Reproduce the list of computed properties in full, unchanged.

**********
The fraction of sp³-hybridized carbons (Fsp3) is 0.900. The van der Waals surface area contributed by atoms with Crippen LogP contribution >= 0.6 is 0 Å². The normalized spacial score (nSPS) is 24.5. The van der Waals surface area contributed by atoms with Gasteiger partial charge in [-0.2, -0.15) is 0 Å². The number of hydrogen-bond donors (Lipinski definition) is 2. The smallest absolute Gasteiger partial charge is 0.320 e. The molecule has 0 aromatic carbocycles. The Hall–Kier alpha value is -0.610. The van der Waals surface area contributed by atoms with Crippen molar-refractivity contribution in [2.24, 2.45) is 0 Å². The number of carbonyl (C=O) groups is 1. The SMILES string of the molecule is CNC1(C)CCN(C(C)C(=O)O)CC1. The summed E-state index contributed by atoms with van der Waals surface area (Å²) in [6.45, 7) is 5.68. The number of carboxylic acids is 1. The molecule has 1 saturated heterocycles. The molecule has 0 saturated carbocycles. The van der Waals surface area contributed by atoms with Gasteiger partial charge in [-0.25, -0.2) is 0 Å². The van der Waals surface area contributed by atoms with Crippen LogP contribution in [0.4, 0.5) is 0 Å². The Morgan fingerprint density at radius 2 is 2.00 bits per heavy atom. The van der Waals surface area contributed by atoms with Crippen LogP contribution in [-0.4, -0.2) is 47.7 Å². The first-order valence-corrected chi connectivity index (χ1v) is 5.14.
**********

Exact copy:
The fraction of sp³-hybridized carbons (Fsp3) is 0.900. The van der Waals surface area contributed by atoms with Crippen LogP contribution >= 0.6 is 0 Å². The normalized spacial score (nSPS) is 24.5. The van der Waals surface area contributed by atoms with Gasteiger partial charge in [-0.2, -0.15) is 0 Å². The number of hydrogen-bond donors (Lipinski definition) is 2. The smallest absolute Gasteiger partial charge is 0.320 e. The molecule has 0 aromatic carbocycles. The Hall–Kier alpha value is -0.610. The van der Waals surface area contributed by atoms with Crippen molar-refractivity contribution in [2.24, 2.45) is 0 Å². The number of carbonyl (C=O) groups is 1. The SMILES string of the molecule is CNC1(C)CCN(C(C)C(=O)O)CC1. The summed E-state index contributed by atoms with van der Waals surface area (Å²) in [6.45, 7) is 5.68. The number of carboxylic acids is 1. The molecule has 1 saturated heterocycles. The molecule has 0 saturated carbocycles. The van der Waals surface area contributed by atoms with Gasteiger partial charge in [-0.25, -0.2) is 0 Å². The van der Waals surface area contributed by atoms with Crippen LogP contribution in [0.4, 0.5) is 0 Å². The Morgan fingerprint density at radius 2 is 2.00 bits per heavy atom. The van der Waals surface area contributed by atoms with Crippen LogP contribution in [-0.4, -0.2) is 47.7 Å². The first-order valence-corrected chi connectivity index (χ1v) is 5.14.